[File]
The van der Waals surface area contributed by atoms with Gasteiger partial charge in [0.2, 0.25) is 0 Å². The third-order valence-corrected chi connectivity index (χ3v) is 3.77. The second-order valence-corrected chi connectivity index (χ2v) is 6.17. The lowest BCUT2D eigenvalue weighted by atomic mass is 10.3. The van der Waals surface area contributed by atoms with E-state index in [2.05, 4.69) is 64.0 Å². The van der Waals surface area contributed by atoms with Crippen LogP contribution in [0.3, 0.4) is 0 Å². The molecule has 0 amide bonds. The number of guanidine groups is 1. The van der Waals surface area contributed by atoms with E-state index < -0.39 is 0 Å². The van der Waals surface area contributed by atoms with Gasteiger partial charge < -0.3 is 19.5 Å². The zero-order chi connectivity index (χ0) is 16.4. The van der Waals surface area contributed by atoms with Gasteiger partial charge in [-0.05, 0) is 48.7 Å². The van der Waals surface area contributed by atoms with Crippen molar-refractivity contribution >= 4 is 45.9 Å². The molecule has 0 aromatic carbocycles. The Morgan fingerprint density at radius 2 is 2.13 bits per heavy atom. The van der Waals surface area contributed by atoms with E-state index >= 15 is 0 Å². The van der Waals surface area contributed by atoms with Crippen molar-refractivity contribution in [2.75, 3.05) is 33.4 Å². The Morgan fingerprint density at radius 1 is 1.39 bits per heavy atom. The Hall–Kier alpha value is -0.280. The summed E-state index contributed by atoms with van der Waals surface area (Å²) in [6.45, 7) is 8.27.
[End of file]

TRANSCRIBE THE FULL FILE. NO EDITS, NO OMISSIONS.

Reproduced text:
The van der Waals surface area contributed by atoms with Gasteiger partial charge in [0.2, 0.25) is 0 Å². The third-order valence-corrected chi connectivity index (χ3v) is 3.77. The second-order valence-corrected chi connectivity index (χ2v) is 6.17. The lowest BCUT2D eigenvalue weighted by atomic mass is 10.3. The van der Waals surface area contributed by atoms with E-state index in [2.05, 4.69) is 64.0 Å². The van der Waals surface area contributed by atoms with Crippen LogP contribution in [0.3, 0.4) is 0 Å². The molecule has 0 amide bonds. The number of guanidine groups is 1. The van der Waals surface area contributed by atoms with E-state index < -0.39 is 0 Å². The van der Waals surface area contributed by atoms with Gasteiger partial charge < -0.3 is 19.5 Å². The zero-order chi connectivity index (χ0) is 16.4. The van der Waals surface area contributed by atoms with Gasteiger partial charge in [-0.05, 0) is 48.7 Å². The van der Waals surface area contributed by atoms with Crippen molar-refractivity contribution >= 4 is 45.9 Å². The molecule has 0 aromatic carbocycles. The Morgan fingerprint density at radius 2 is 2.13 bits per heavy atom. The van der Waals surface area contributed by atoms with E-state index >= 15 is 0 Å². The van der Waals surface area contributed by atoms with Crippen molar-refractivity contribution in [2.75, 3.05) is 33.4 Å². The Morgan fingerprint density at radius 1 is 1.39 bits per heavy atom. The Hall–Kier alpha value is -0.280. The summed E-state index contributed by atoms with van der Waals surface area (Å²) in [6.45, 7) is 8.27.